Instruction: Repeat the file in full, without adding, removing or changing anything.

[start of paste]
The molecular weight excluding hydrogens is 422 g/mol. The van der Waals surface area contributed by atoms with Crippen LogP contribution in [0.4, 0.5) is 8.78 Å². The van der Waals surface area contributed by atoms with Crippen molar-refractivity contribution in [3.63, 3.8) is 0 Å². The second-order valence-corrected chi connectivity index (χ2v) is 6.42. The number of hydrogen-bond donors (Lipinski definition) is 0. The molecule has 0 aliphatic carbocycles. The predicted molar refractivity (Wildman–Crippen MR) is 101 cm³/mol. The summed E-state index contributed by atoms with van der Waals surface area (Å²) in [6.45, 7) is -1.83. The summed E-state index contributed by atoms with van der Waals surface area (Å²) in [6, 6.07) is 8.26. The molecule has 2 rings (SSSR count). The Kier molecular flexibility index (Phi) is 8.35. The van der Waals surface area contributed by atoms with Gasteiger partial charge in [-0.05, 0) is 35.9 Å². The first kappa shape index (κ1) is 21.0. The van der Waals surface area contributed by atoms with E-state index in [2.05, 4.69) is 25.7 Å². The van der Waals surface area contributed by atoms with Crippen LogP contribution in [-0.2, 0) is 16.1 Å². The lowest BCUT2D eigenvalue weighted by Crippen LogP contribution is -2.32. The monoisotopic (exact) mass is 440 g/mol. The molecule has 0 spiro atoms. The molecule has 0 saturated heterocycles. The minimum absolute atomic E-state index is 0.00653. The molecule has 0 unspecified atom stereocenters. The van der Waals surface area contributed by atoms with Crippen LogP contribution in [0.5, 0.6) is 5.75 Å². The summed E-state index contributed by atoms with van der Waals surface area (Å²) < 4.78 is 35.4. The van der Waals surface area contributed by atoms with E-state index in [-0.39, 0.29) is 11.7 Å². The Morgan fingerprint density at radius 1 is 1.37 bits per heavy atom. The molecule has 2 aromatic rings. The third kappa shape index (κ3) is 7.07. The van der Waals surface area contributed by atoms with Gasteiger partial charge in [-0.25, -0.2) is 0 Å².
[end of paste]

The molecular weight excluding hydrogens is 422 g/mol. The van der Waals surface area contributed by atoms with Crippen LogP contribution in [0.4, 0.5) is 8.78 Å². The van der Waals surface area contributed by atoms with Crippen molar-refractivity contribution in [3.63, 3.8) is 0 Å². The second-order valence-corrected chi connectivity index (χ2v) is 6.42. The number of hydrogen-bond donors (Lipinski definition) is 0. The molecule has 0 aliphatic carbocycles. The predicted molar refractivity (Wildman–Crippen MR) is 101 cm³/mol. The summed E-state index contributed by atoms with van der Waals surface area (Å²) in [6.45, 7) is -1.83. The summed E-state index contributed by atoms with van der Waals surface area (Å²) in [6, 6.07) is 8.26. The molecule has 2 rings (SSSR count). The Kier molecular flexibility index (Phi) is 8.35. The van der Waals surface area contributed by atoms with Gasteiger partial charge in [-0.05, 0) is 35.9 Å². The first kappa shape index (κ1) is 21.0. The van der Waals surface area contributed by atoms with E-state index in [2.05, 4.69) is 25.7 Å². The van der Waals surface area contributed by atoms with Crippen LogP contribution in [-0.2, 0) is 16.1 Å². The lowest BCUT2D eigenvalue weighted by Crippen LogP contribution is -2.32. The monoisotopic (exact) mass is 440 g/mol. The molecule has 0 spiro atoms. The molecule has 0 saturated heterocycles. The minimum absolute atomic E-state index is 0.00653. The molecule has 0 unspecified atom stereocenters. The van der Waals surface area contributed by atoms with Crippen LogP contribution in [0.5, 0.6) is 5.75 Å². The summed E-state index contributed by atoms with van der Waals surface area (Å²) < 4.78 is 35.4. The van der Waals surface area contributed by atoms with E-state index in [-0.39, 0.29) is 11.7 Å². The Morgan fingerprint density at radius 1 is 1.37 bits per heavy atom. The molecule has 2 aromatic rings. The third kappa shape index (κ3) is 7.07. The van der Waals surface area contributed by atoms with Gasteiger partial charge in [-0.25, -0.2) is 0 Å².